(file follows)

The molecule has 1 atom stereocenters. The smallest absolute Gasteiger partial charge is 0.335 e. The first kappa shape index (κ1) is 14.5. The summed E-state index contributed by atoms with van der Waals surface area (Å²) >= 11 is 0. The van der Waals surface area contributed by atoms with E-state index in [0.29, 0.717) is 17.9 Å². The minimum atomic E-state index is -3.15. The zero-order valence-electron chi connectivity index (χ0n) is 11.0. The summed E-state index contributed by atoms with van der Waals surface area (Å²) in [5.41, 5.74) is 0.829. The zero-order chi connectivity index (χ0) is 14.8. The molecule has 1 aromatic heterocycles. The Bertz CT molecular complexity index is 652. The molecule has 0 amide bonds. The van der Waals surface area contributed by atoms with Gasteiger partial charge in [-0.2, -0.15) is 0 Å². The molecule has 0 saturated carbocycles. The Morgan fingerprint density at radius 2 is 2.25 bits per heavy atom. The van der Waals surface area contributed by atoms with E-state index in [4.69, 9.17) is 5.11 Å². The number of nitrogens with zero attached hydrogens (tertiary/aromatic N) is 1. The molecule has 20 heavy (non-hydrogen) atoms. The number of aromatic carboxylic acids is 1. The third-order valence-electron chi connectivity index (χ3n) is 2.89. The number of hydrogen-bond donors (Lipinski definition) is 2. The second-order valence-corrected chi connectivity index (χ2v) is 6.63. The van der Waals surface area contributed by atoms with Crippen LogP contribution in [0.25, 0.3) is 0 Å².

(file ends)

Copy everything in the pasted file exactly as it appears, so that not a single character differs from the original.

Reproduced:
The molecule has 1 atom stereocenters. The smallest absolute Gasteiger partial charge is 0.335 e. The first kappa shape index (κ1) is 14.5. The summed E-state index contributed by atoms with van der Waals surface area (Å²) >= 11 is 0. The van der Waals surface area contributed by atoms with E-state index in [0.29, 0.717) is 17.9 Å². The minimum atomic E-state index is -3.15. The zero-order valence-electron chi connectivity index (χ0n) is 11.0. The summed E-state index contributed by atoms with van der Waals surface area (Å²) in [5.41, 5.74) is 0.829. The zero-order chi connectivity index (χ0) is 14.8. The molecule has 1 aromatic heterocycles. The Bertz CT molecular complexity index is 652. The molecule has 0 amide bonds. The van der Waals surface area contributed by atoms with Gasteiger partial charge in [-0.2, -0.15) is 0 Å². The molecule has 0 saturated carbocycles. The Morgan fingerprint density at radius 2 is 2.25 bits per heavy atom. The van der Waals surface area contributed by atoms with E-state index in [4.69, 9.17) is 5.11 Å². The number of nitrogens with zero attached hydrogens (tertiary/aromatic N) is 1. The molecule has 20 heavy (non-hydrogen) atoms. The number of aromatic carboxylic acids is 1. The third-order valence-electron chi connectivity index (χ3n) is 2.89. The number of hydrogen-bond donors (Lipinski definition) is 2. The second-order valence-corrected chi connectivity index (χ2v) is 6.63. The van der Waals surface area contributed by atoms with Crippen LogP contribution in [0.25, 0.3) is 0 Å².